The name p53 is in reference to its apparent molecular mass: it runs as a 53 kilodalton (kDa) protein on SDS-PAGE. But based on calculations from its amino acid residues, p53's mass is actually only 43.7kDa. This difference is due to the high number of proline residues in the protein which slow its migration on SDS-PAGE, thus making it appear larger than it actually is. This effect is observed with p53 from a variety of species, including humans, rodents, frogs and fish.
The gene is on different locations in other animals:
(Italics are used to distinguish the TP53 gene name from the protein it encodes.)
Mutations that deactivate p53 in cancer usually occur in the DBD. Most of these mutations destroy the ability of the protein to bind to its target DNA sequences, and thus prevents transcriptional activation of these genes. As such, mutations in the DBD are recessive loss-of-function mutations. Molecules of p53 with mutations in the OD dimerise with wild-type p53, and prevent them from activating transcription. Therefore OD mutations have a dominant negative effect on the function of p53.
p53 is central to many of the cell's anti-cancer mechanisms. It can induce growth arrest, apoptosis and cell senescence. In normal cells p53 is usually inactive, bound to the protein MDM2 (also called HDM2 in humans), which prevents its action and promotes its degradation by acting as ubiquitin ligase. Active p53 is induced after the effects of various cancer-causing agents such as UV radiation, oncogenes and some DNA-damaging drugs. DNA damage is sensed by 'checkpoints' in a cell's cycle, and causes proteins such as ATM, CHK1 and CHK2 to phosphorylate p53 at sites that are close to or within the MDM2-binding region and p300-binding region of the protein. Oncogenes also stimulate p53 activation, mediated by the protein p14ARF. Some oncogenes can also stimulate the transcription of proteins which bind to MDM2 and inhibit its activity. Once activated p53 activates expression of several genes including one encoding for p21. p21 binds to the G1-S/CDK and S/CDK complexes (molecules important for the G1/S transition in the cell cycle) inhibiting their activity. p53 has many anticancer mechanisms, and plays a role in apoptosis, genetic stability, and inhibition of angiogenesis.
The p53 gene has been mapped to chromosome 17. In the cell, p53 protein binds DNA, which in turn stimulates another gene to produce a protein called p21 that interacts with a cell division-stimulating protein (cdk2). When p21 is complexed with cdk2 the cell cannot pass through to the next stage of cell division. Mutant p53 can no longer bind DNA in an effective way, and as a consequence the p21 protein is not made available to act as the 'stop signal' for cell division. Thus cells divide uncontrollably, and form tumors.
Recent research has also linked the p53 and RB1 pathways, via p14ARF, raising the possibility that the pathways may regulate each other.
The protein kinases that are known to target this transcriptional activation domain of p53 can be roughly divided into two groups. A first group of protein kinases belongs to the MAPK family (JNK1-3, ERK1-2, p38 MAPK), which is known to respond to several types of stress, such as membrane damage, oxidative stress, osmotic shock, heat shock, etc... A second group of protein kinases (ATR, ATM, Chk1, Chk2, DNA-PK, CAK) is implicated in the genome integrity checkpoint, a molecular cascade that detects and responds to several forms of DNA damage caused by genotoxic stress.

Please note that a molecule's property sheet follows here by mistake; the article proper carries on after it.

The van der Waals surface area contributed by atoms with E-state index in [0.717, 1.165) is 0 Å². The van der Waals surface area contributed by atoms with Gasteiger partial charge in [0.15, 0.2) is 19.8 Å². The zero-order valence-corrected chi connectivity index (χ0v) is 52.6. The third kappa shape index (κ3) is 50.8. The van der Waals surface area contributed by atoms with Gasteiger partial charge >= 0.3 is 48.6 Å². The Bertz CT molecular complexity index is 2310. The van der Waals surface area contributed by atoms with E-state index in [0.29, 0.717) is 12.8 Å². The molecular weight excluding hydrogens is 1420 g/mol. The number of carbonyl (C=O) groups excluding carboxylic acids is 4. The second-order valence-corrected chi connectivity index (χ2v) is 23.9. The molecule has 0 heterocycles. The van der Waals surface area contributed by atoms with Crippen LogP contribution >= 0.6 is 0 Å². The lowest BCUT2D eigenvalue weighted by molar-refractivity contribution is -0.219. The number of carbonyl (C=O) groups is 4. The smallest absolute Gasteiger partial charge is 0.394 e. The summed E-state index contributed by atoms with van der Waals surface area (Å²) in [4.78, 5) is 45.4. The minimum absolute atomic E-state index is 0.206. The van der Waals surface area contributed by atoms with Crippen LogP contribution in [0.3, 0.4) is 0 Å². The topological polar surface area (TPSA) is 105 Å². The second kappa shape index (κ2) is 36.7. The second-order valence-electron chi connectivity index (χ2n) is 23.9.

In unstressed cells, p53 levels are kept low through a continuous degradation of p53. A protein called Mdm2 binds to p53 and transports it from the nucleus to the cytosol where it becomes degraded by the proteasome. Phosphorylation of the N-terminal end of p53 by the above-mentioned protein kinases disrupts Mdm2-binding. Other proteins, such as Pin1, are then recruited to p53 and induce a conformational change in p53 which prevents Mdm2-binding even more. Trancriptional coactivators, like p300 or PCAF, then acetylate the carboxy-terminal end of p53, exposing the DNA binding domain of p53, allowing it to activate or repress specific genes. Deacetylase enzymes, such as Sirt1 and Sirt7, can deacetylate p53, leading to an inhibition of apoptosis.
Certain pathogens can also affect the p53 protein that the TP53 gene expresses. One such example, the Human papillomavirus (HPV), encodes a protein, E6, which binds the p53 protein and inactivates it. This, in synergy with the inactivation of another cell cycle regulator, p105RB, allows for repeated cell division manifestested in the clinical disease of warts.
In healthy humans, the p53 protein is continually produced and degraded in the cell. The degradation of the p53 protein is, as mentioned, associated with MDM2 binding. In a negative feedback loop MDM2 is itself induced by the p53 protein. However mutant p53 proteins often don't induce MDM2, and are thus able to accumulate at very high concentrations. Worse, mutant p53 protein itself can inhibit normal p53 protein levels.
It was initially presumed to be an oncogene due to the use of mutated cDNA following purification of tumour cell mRNA. Its character as a tumor suppressor gene was finally revealed in 1989 by Bert Vogelstein working at Johns Hopkins School of Medicine.
Warren Maltzman, of the Waksman Institute of Rutgers University first demonstrated that TP53 was responsive to DNA damage in the form of ultraviolet radiation. In a series of publications in 1991-92, Michael Kastan, Johns Hopkins University, reported that TP53 was a critical part of a signal transduction pathway that helped cells respond to DNA damage.
In 1993, p53 was voted molecule of the year by Science magazine.